Laura Resau Interview, plus links to author biography, book summaries, excerpts and reviews

Laura Resau
Photo: Tina Wood

Laura Resau

An interview with Laura Resau

BookBrowse's Tamara Smith talks with Laura Resau about the emotional significance of her collaboration with María Virginia Farinango.

In Conversation With Laura Resau

In the author's note in The Queen of Water, Laura Resau tells the story of walking into María Virginia Farinango's small shop one snowy day. She had met María Virginia once before at the small community college where Laura taught English as a Second Language (ESL) and María Virginia was taking a class with Laura's colleague. Of this meeting she writes:

Because of the weather, [María Virginia's] store was deserted except for the two of us and her toddler son. It felt cozy there, wrapped in musty wool smells. I ended up staying for hours, sitting cross-legged on the floor with her. She told me the story of her life... Throughout her story, the cultural anthropologist in me was riveted, and the writer in me was jumping up and down. I desperately wanted to write this story. María Virginia concluded, 'One of my dreams is to write a book about my life.' She smiled. 'But I want to do it with an experienced author.' I burst out, 'I'd love to do it!'

And so their work together began.

In their partnership, the two women had to create a safe, trusting, and respectful space between them, and they had to find a way to facilitate the actual writing of the story while sharing time, energy, and some intensely personal pieces of information. As I am immensely interested in this process - a collaboration with another person in which the whole becomes more than the sum of its parts - I contacted Laura Resau and asked her about her experience. This is what she said:

This collaboration was very special to me. While I was studying for my masters degree in cultural anthropology, I focused on indigenous women's issues in Latin America. I read tons of journal articles and books on the subject, and, in my own research, I spent time with indigenous Oaxacan women of all ages who shared their life stories with me. For me, the opportunity to do a more in-depth, collaborative project with María Virginia was a dream come true, and it brought me to an entirely new level of understanding of how it feels to be an indigenous woman.

During years of intense interviews and conversations, María Virginia and I went so much deeper than my graduate school research had allowed. We had to thoroughly dissect and analyze hundreds of her life experiences - with special attention to the most painful ones. We both knew that in order to make her story gripping and moving, we had to delve deep into sensitive territory. Our process probably had a lot in common with intensive therapy (and she did feel unexpected therapeutic benefits, actually!) In this way, I came as close as possible to being inside her memories, her thoughts, her feelings, her skin - it was a profoundly emotional experience for me. It's a rare and precious thing when a person trusts you to get this close. María Virginia and I hope our readers experience this in some way too.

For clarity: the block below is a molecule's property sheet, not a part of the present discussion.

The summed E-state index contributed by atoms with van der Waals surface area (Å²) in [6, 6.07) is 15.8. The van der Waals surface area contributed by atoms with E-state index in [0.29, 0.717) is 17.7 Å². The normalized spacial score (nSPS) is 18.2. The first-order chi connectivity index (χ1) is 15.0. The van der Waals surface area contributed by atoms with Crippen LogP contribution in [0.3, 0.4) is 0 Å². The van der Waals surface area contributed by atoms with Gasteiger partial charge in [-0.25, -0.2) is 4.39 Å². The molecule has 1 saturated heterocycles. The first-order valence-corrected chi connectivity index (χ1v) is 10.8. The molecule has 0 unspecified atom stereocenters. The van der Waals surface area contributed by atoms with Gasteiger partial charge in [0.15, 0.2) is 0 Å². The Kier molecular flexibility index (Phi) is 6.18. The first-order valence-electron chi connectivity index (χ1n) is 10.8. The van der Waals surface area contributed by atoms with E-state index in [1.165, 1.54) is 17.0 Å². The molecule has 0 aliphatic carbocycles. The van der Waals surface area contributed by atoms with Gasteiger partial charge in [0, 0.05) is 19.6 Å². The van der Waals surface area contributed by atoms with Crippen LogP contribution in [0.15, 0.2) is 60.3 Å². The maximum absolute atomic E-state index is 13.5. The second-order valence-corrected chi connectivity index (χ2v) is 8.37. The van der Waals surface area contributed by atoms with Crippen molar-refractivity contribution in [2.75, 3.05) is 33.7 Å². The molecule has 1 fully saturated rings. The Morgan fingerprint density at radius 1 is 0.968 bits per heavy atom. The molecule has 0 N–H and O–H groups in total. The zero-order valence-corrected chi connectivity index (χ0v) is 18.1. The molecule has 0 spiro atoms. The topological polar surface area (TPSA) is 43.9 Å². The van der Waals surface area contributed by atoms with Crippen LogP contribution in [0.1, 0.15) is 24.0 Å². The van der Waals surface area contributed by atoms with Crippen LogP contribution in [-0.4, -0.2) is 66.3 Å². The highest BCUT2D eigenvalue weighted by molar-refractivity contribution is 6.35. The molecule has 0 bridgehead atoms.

Unless otherwise stated, this interview was conducted at the time the book was first published, and is reproduced with permission of the publisher. This interview may not be reproduced or reprinted without permission in writing from the copyright holder.

Membership Advantages
  • Reviews
  • "Beyond the Book" backstories
  • Free books to read and review (US only)
  • Find books by time period, setting & theme
  • Read-alike suggestions by book and author
  • Book club discussions
  • and much more!
  • Just $10 for 3 months or $35 for a year
  • More about membership!

One-Month Free Membership

Join Today!

Editor's Choice

  • Book Jacket: A Gentleman in Moscow
    A Gentleman in Moscow
    by Amor Towles
    It is June 21, 1922, and 33-year-old Count Alexander Ilyich Rostov is convicted of being a class ...
  • Book Jacket: I Contain Multitudes
    I Contain Multitudes
    by Ed Yong
    If a stranger were to accost you on the street and tell you that, from birth, you have never been ...
  • Book Jacket: Night of the Animals
    Night of the Animals
    by Bill Broun
    Debut novelist Bill Broun is a gentle, exquisite literary surgeon. His protagonist, 90-year-old ...

First Impressions

  • Book Jacket

    The Tea Planter's Wife
    by Dinah Jefferies

    An utterly engrossing, compulsive page-turner set in 1920s Ceylon.

    Read Member Reviews

Book Discussions
Book Jacket
Under the Udala Trees
by Chinelo Okparanta

Raw, emotionally intelligent and unflinchingly honest--a triumph.

About the book
Join the discussion!
Win this book!
Win Blood at the Root

Blood at the Root

"A gripping, timely, and important examination of American racism."
- PW Starred Review

Enter

Word Play

Solve this clue:

D C Y C Before T A H

and be entered to win..

Books that     
entertain,
     engage

 & enlighten

Visitors can view some of BookBrowse for free. Full access is for members only.

Join Today!

Your guide toexceptional          books

BookBrowse seeks out and recommends books that we believe to be best in class. Books that will whisk you to faraway places and times, that will expand your mind and challenge you -- the kinds of books you just can't wait to tell your friends about.

 
X

Free Weekly Newsletter

Keep up with what's happening in the world of books:
Reviews, previews, interviews and more!



Spam Free: Your email is never shared with anyone; opt out any time.